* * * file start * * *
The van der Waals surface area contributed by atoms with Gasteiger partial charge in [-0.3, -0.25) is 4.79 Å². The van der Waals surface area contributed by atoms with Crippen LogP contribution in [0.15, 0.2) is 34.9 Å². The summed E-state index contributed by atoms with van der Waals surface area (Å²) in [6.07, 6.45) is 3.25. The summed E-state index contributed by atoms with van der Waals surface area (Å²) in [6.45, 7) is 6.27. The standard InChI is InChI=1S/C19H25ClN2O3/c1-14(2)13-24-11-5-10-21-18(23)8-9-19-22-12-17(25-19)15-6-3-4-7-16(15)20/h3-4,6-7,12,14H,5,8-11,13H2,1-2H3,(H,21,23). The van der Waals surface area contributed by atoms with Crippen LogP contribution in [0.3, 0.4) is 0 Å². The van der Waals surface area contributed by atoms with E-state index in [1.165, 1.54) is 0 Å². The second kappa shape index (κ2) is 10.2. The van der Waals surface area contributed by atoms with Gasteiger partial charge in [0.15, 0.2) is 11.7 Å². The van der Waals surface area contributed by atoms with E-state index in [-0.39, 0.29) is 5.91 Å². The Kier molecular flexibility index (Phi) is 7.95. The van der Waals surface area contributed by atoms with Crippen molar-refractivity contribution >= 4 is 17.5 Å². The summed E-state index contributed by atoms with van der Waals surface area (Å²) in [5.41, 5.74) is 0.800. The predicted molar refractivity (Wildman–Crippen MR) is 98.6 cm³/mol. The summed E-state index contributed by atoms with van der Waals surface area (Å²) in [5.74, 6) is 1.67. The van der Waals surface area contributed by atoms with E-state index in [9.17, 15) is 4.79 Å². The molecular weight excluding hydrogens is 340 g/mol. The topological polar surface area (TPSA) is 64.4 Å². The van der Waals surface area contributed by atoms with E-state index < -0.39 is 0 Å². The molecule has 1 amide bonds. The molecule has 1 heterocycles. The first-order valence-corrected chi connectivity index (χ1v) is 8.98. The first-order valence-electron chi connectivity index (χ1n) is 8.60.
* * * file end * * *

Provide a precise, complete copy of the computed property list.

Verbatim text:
The van der Waals surface area contributed by atoms with Gasteiger partial charge in [-0.3, -0.25) is 4.79 Å². The van der Waals surface area contributed by atoms with Crippen LogP contribution in [0.15, 0.2) is 34.9 Å². The summed E-state index contributed by atoms with van der Waals surface area (Å²) in [6.07, 6.45) is 3.25. The summed E-state index contributed by atoms with van der Waals surface area (Å²) in [6.45, 7) is 6.27. The standard InChI is InChI=1S/C19H25ClN2O3/c1-14(2)13-24-11-5-10-21-18(23)8-9-19-22-12-17(25-19)15-6-3-4-7-16(15)20/h3-4,6-7,12,14H,5,8-11,13H2,1-2H3,(H,21,23). The van der Waals surface area contributed by atoms with Crippen LogP contribution in [0.3, 0.4) is 0 Å². The van der Waals surface area contributed by atoms with E-state index in [1.165, 1.54) is 0 Å². The second kappa shape index (κ2) is 10.2. The van der Waals surface area contributed by atoms with Gasteiger partial charge in [0.15, 0.2) is 11.7 Å². The van der Waals surface area contributed by atoms with E-state index in [-0.39, 0.29) is 5.91 Å². The Kier molecular flexibility index (Phi) is 7.95. The van der Waals surface area contributed by atoms with Crippen molar-refractivity contribution >= 4 is 17.5 Å². The summed E-state index contributed by atoms with van der Waals surface area (Å²) in [5.41, 5.74) is 0.800. The predicted molar refractivity (Wildman–Crippen MR) is 98.6 cm³/mol. The summed E-state index contributed by atoms with van der Waals surface area (Å²) in [5.74, 6) is 1.67. The van der Waals surface area contributed by atoms with E-state index in [9.17, 15) is 4.79 Å². The molecular weight excluding hydrogens is 340 g/mol. The topological polar surface area (TPSA) is 64.4 Å². The van der Waals surface area contributed by atoms with E-state index < -0.39 is 0 Å². The molecule has 1 amide bonds. The molecule has 1 heterocycles. The first-order valence-corrected chi connectivity index (χ1v) is 8.98. The first-order valence-electron chi connectivity index (χ1n) is 8.60.